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Boss Quinn


Quinn is close to her 79-year-old father, who visits her office regularly. “He is devoted to me and my sister. At my swearing-in ceremony, I kissed a row of people and I shook his hand. In 39 years, I’ve never kissed him. He’s a tough Irish guy.” He also has an impish sense of humor. “What does she care what people wear as long as they can do their jobs?” Lawrence Quinn asked rhetorically when the subject of the new City Council dress code came up. “Maybe this has to do with all those Catholic-school uniforms she wore. There are a lot of different kinds of Irish—maybe she’s trying to be lace-curtain.” Quinn jokes that she has taken to introducing her father by saying that he is often off-message, and that she’s instructed to him to answer all questions by saying, “I am very proud of my daughter.”

Quinn’s family was knee-jerk Democratic. She says that Lawrence once said, “If Jack the Ripper were on the Democratic ticket, I’d vote for him.” As a child, Quinn says the only thing she was ever interested in was “politics and political figures.” She devoured political autobiographies, and practiced her organizing skills by lobbying in seventh grade for school-band uniforms and launching a letter-writing campaign to try to block the transfer of a popular deacon.

In retrospect, she says, she knew she was a lesbian as a teenager, but as a Catholic-school student in Glen Cove, she didn’t want to acknowledge those feelings. She did the same at Trinity College in Hartford, Connecticut. “I had fallen in love with this woman, but I said, ‘This is not going to happen,’ and I pushed it away.” For a time, she dated men, but eventually “wrote off” relationships, she says, and expected to live her life alone. Being closeted is still such an emotional topic that she excused herself in the middle of one of our interviews for a break. “For almost every person, it becomes untenable,” she said when she returned. “It’s impossible for your psyche. It will get you one way or another.”

After graduating from college, Quinn moved to New York and got a job as an organizer for a housing advocacy group, lobbying City Council members to build and renovate affordable housing. At 24, she went to work as the campaign manager for Tom Duane and helped elect him as the first openly gay city councilman (she later became his chief of staff). She fell in love with a woman campaign staffer and came out.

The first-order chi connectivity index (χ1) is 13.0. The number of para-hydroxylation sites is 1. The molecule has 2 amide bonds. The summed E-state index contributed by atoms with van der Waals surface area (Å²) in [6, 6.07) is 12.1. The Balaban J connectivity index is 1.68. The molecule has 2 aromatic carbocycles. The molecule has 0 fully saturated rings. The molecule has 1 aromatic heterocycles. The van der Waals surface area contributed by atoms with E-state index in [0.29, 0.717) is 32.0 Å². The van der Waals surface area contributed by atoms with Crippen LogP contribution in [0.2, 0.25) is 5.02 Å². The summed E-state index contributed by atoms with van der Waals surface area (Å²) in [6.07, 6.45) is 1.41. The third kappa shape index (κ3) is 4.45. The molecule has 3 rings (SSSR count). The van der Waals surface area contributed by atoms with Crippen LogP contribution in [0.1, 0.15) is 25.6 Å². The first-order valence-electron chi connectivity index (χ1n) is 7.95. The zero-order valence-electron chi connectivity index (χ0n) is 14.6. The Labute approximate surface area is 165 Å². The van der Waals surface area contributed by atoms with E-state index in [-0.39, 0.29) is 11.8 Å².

On her desk, Quinn keeps a handful of photos of her live-in partner of the past five years, Kim Catullo, a corporate lawyer. The two have been together since they were fixed up four days after 9/11. For now, Quinn and Catullo share a one-bedroom rent-stabilized apartment in Chelsea and a beach house on the Jersey shore. Quinn’s new position means she has a security team with her whenever she’s out of the house. When the couple went to a gay bar in Brooklyn one Friday night, Catullo faxed over their plans in advance to Quinn’s police bodyguards, with a note saying, “The detail is going to love this one.” Quinn and Catullo talk longingly about their desire to marry. “If we could, we would,” says Quinn. “It’s important for me to do it in the place where I live.”

Quinn shows me a funny photo of the couple’s dog, Sadie, wearing a green Saint Patrick’s Day hat, with the caption “I was so ready to march in the parade.” In years past, Quinn was dragged off and handcuffed by the police at Saint Patrick’s Day parades on Fifth Avenue and in the Bronx for protesting the exclusion of gays, so she was dogged from the start as speaker with questions about how she’d handle this year’s festivities. Although the Supreme Court ruled eleven years ago that the parade organizers have a right to keep gay groups out, Quinn hoped that she could use her new clout to change that.

Intermediaries in the Irish community tried to intercede with parade officials on Quinn’s behalf, but when that effort failed, Quinn called John Dunleavy, the chairman of the parade, directly. Her message was not returned. Instead, Dunleavy gave an inflammatory interview to the Irish Times a few days before the parade, saying, “If an Israeli group wants to march in New York, do you allow neo-Nazis into their parade?” He said if he allowed the Irish Lesbian and Gay Organization to march, “is it the Irish Prostitute Association next?” On the day before Saint Patrick’s Day, Quinn sat down for a press conference with TV crews and reporters to discuss her disappointment. She declined to get into a war of words with Dunleavy over his remarks. “They are so outrageous that they don’t dignify a response,” she said. The reporters kept badgering her on why she was making a big deal out of the parade. “Can’t you march in it as a person of proud Irish descent,” one man asked, “and the other aspect of your life reserve for a gay-pride parade?” Quinn replied, “There is no other. There is the all of who I am. I am every day of the week an Irish lesbian. So I can’t take part of that and put it on the shelf. It’s not the kind of human being I want to be.”


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